Novel Akt Regulatory Factor PHLPP in Breast Cancer

Institution: University of California, San Diego
Investigator(s): Noel Warfel, M.S. -
Award Cycle: 2009 (Cycle 15) Grant #: 15GB-0018 Award: $0
Award Type: Dissertation Award
Research Priorities
Biology of the Breast Cell>Pathogenesis: understanding the disease



Initial Award Abstract (2009)

Internal breast cancer cell signaling pathways control the balance between death and survival. When these pathways become altered compared to normal cells, normal cell division and growth increases, leading to cancer. One of the most important and prevalent signaling pathways activated in breast cancer is the Akt pathway. Akt drives the formation of many types of cancer, including breast cancer unless its activity is tightly monitored. PHLPP (PH domain Leucine-rich repeat Protein Phosphatase) is an Akt-regulatory protein (residue S473 dephosphorylation) that serves to inhibit the intrinsic catalytic activity of Akt. We have identified a novel mechanism through which cells stabilize PHLPP in response to Akt activation, ultimately providing a feedback loop to inhibit Akt signaling. If this mechanism is lost in breast cancer, it could explain why many breast tumors have highly active Akt.

The goal of this dissertation research project is to determine the biological mechanisms that control PHLPP activity and stability. In order to measure the activity of PHLPP, we have developed a technique to assess the ability of PHLPP to turn off Akt signaling. We plan to use this technique to determine how PHLPP activity is altered in response to signals that promote cell growth, similar to those present in the breast tumor environment. These experiments will help us to understand how PHLPP activity is controlled and whether there are differences between normal and breast tumor cells. Next, the ability of PHLPP to terminate Akt signaling may also depend on the amount of PHLPP present in cells. We will determine whether PHLPP activity and/or stability are altered in breast cancer vs. normal breast cells. Finally, we plan to identify the protein(s) responsible for targeting PHLPP for degradation by utilizing a high throughput screening technique. This line of research has the potential to identify a novel protein that controls the stability of PHLPP, and possibly an independent target for breast cancer therapy.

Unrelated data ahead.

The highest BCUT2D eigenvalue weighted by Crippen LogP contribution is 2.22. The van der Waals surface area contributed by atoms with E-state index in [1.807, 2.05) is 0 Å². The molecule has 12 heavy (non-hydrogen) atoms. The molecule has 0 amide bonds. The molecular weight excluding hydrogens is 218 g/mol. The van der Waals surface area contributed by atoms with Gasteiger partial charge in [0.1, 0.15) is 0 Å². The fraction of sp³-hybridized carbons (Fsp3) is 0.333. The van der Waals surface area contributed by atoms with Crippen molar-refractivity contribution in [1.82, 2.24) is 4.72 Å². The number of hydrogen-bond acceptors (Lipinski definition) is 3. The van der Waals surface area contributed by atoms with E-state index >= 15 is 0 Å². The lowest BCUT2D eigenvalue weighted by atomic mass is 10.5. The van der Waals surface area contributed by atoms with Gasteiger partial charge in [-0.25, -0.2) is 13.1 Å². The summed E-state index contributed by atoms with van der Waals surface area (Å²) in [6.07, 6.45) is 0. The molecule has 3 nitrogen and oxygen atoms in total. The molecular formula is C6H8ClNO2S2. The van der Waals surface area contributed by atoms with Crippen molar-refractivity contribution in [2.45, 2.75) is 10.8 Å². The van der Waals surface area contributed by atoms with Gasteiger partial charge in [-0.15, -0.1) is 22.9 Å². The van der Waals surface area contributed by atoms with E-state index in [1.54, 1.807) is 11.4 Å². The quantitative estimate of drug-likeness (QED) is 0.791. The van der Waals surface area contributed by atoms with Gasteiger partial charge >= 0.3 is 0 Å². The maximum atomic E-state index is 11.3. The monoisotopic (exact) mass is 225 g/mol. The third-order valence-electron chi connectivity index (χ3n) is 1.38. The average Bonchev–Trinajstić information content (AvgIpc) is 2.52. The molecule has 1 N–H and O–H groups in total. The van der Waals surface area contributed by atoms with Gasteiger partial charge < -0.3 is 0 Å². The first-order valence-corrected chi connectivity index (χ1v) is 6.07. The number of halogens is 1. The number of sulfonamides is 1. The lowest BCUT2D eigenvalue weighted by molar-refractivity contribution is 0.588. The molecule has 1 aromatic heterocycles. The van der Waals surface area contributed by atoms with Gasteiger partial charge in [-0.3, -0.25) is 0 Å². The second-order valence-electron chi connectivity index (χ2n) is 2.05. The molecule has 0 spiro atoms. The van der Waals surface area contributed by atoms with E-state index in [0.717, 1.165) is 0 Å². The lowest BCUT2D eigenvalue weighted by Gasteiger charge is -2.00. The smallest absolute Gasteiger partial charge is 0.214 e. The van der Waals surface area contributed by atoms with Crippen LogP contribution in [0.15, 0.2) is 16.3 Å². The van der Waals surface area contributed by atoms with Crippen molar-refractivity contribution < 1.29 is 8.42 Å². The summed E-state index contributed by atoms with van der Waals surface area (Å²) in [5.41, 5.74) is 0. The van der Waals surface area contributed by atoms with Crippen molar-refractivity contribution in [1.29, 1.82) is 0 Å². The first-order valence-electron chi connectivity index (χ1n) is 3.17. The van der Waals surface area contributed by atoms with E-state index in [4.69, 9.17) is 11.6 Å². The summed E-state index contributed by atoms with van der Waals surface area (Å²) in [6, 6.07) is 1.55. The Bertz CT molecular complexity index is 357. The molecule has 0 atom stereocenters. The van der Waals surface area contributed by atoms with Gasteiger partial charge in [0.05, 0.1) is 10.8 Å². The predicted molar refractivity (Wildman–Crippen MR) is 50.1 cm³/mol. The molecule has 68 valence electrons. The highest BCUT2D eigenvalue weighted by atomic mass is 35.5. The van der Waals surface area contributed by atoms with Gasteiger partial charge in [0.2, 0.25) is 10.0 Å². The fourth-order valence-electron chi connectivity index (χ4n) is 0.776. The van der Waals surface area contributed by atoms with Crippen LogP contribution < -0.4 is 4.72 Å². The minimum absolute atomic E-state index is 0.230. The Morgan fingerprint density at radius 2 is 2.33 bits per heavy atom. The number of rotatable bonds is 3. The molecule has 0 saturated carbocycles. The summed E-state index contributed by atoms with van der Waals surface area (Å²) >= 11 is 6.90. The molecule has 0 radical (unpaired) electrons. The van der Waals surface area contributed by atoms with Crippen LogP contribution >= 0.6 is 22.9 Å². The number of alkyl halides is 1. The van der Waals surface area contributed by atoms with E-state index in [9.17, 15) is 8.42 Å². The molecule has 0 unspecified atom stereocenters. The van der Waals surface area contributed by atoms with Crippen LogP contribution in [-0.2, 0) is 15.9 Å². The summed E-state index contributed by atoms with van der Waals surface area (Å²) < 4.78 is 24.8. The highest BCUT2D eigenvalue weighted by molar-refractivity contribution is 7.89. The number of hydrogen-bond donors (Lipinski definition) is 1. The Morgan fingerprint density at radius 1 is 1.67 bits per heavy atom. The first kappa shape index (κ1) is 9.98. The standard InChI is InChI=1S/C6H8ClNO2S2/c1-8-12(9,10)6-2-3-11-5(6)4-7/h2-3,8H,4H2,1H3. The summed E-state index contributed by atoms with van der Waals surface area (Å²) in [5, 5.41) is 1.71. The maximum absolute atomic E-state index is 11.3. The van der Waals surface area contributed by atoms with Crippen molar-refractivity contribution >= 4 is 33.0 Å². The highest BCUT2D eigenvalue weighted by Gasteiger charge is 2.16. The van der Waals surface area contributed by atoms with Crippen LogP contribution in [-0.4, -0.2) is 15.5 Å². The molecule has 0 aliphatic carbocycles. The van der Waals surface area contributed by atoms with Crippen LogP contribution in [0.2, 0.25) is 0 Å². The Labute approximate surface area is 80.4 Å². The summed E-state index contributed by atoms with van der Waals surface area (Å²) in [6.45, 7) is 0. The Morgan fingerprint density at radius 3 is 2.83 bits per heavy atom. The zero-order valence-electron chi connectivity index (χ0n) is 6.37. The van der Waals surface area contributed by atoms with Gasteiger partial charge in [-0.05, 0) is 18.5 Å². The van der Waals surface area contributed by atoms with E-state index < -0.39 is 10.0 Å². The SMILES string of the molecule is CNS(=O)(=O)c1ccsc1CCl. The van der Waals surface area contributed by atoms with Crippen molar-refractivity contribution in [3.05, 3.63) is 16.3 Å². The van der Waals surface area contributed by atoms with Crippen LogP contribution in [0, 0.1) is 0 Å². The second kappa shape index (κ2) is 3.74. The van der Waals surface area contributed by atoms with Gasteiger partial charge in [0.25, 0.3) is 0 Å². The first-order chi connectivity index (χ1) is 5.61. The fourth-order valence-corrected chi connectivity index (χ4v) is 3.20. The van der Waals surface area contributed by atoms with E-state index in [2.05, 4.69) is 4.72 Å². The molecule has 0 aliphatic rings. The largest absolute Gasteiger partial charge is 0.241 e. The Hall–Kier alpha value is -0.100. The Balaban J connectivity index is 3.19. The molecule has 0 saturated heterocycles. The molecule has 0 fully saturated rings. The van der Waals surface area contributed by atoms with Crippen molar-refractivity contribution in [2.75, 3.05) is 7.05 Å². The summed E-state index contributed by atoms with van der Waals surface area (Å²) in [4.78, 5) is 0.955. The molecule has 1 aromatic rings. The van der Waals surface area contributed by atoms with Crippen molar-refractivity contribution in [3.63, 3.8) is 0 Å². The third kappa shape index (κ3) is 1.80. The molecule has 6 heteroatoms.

Although Akt signaling is one of the most heavily studied pathways in cancer research, little is known about how Akt is turned off. The very recent discovery of PHLPP in our laboratory has opened-up a novel research avenue. Understanding PHLPP regulation is important to the field of breast cancer research because it directly blocks a signaling pathway that is vital to progression of the disease.